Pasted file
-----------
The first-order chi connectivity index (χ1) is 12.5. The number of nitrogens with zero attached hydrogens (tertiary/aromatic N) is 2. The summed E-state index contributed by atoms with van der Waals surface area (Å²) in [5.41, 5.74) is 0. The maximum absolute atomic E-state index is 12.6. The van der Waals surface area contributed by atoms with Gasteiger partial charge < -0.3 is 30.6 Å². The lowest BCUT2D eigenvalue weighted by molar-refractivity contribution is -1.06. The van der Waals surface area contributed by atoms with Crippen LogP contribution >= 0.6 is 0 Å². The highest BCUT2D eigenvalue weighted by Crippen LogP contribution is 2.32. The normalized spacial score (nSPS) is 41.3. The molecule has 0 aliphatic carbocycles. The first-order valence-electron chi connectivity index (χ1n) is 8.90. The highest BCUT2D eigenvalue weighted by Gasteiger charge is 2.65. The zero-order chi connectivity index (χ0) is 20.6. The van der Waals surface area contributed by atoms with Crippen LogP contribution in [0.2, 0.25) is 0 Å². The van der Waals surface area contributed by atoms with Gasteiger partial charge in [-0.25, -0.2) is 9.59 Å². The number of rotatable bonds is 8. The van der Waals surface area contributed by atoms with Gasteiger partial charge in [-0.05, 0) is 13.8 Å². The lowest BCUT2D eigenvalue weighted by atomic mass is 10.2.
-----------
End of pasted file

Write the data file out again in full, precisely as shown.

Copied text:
The first-order chi connectivity index (χ1) is 12.5. The number of nitrogens with zero attached hydrogens (tertiary/aromatic N) is 2. The summed E-state index contributed by atoms with van der Waals surface area (Å²) in [5.41, 5.74) is 0. The maximum absolute atomic E-state index is 12.6. The van der Waals surface area contributed by atoms with Gasteiger partial charge < -0.3 is 30.6 Å². The lowest BCUT2D eigenvalue weighted by molar-refractivity contribution is -1.06. The van der Waals surface area contributed by atoms with Crippen LogP contribution >= 0.6 is 0 Å². The highest BCUT2D eigenvalue weighted by Crippen LogP contribution is 2.32. The normalized spacial score (nSPS) is 41.3. The molecule has 0 aliphatic carbocycles. The first-order valence-electron chi connectivity index (χ1n) is 8.90. The highest BCUT2D eigenvalue weighted by Gasteiger charge is 2.65. The zero-order chi connectivity index (χ0) is 20.6. The van der Waals surface area contributed by atoms with Crippen LogP contribution in [0.2, 0.25) is 0 Å². The van der Waals surface area contributed by atoms with Gasteiger partial charge in [-0.25, -0.2) is 9.59 Å². The number of rotatable bonds is 8. The van der Waals surface area contributed by atoms with Gasteiger partial charge in [-0.05, 0) is 13.8 Å². The lowest BCUT2D eigenvalue weighted by atomic mass is 10.2.